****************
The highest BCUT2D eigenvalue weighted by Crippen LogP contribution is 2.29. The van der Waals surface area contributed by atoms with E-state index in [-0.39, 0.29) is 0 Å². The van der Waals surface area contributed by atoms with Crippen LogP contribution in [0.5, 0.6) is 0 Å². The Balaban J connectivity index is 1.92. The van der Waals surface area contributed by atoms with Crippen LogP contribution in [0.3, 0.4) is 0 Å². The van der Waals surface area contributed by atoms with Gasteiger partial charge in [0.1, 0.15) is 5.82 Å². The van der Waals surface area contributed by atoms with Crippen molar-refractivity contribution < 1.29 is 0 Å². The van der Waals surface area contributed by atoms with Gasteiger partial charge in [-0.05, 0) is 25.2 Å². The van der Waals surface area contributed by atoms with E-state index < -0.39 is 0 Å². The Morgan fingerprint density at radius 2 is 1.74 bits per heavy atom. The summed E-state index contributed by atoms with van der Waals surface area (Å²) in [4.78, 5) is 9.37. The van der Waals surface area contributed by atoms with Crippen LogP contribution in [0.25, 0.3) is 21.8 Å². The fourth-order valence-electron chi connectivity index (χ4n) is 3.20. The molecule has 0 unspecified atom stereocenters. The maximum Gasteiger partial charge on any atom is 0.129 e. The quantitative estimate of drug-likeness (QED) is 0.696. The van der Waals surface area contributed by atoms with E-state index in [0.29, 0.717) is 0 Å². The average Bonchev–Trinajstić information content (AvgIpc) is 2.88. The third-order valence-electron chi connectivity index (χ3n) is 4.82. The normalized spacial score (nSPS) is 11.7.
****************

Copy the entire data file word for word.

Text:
The highest BCUT2D eigenvalue weighted by Crippen LogP contribution is 2.29. The van der Waals surface area contributed by atoms with E-state index in [-0.39, 0.29) is 0 Å². The van der Waals surface area contributed by atoms with Crippen LogP contribution in [0.5, 0.6) is 0 Å². The Balaban J connectivity index is 1.92. The van der Waals surface area contributed by atoms with Crippen LogP contribution in [0.3, 0.4) is 0 Å². The van der Waals surface area contributed by atoms with Gasteiger partial charge in [0.1, 0.15) is 5.82 Å². The van der Waals surface area contributed by atoms with Crippen molar-refractivity contribution < 1.29 is 0 Å². The van der Waals surface area contributed by atoms with Gasteiger partial charge in [-0.05, 0) is 25.2 Å². The van der Waals surface area contributed by atoms with E-state index < -0.39 is 0 Å². The Morgan fingerprint density at radius 2 is 1.74 bits per heavy atom. The summed E-state index contributed by atoms with van der Waals surface area (Å²) in [4.78, 5) is 9.37. The van der Waals surface area contributed by atoms with Crippen LogP contribution in [0.25, 0.3) is 21.8 Å². The fourth-order valence-electron chi connectivity index (χ4n) is 3.20. The molecule has 0 unspecified atom stereocenters. The maximum Gasteiger partial charge on any atom is 0.129 e. The quantitative estimate of drug-likeness (QED) is 0.696. The van der Waals surface area contributed by atoms with E-state index in [0.29, 0.717) is 0 Å². The average Bonchev–Trinajstić information content (AvgIpc) is 2.88. The third-order valence-electron chi connectivity index (χ3n) is 4.82. The normalized spacial score (nSPS) is 11.7.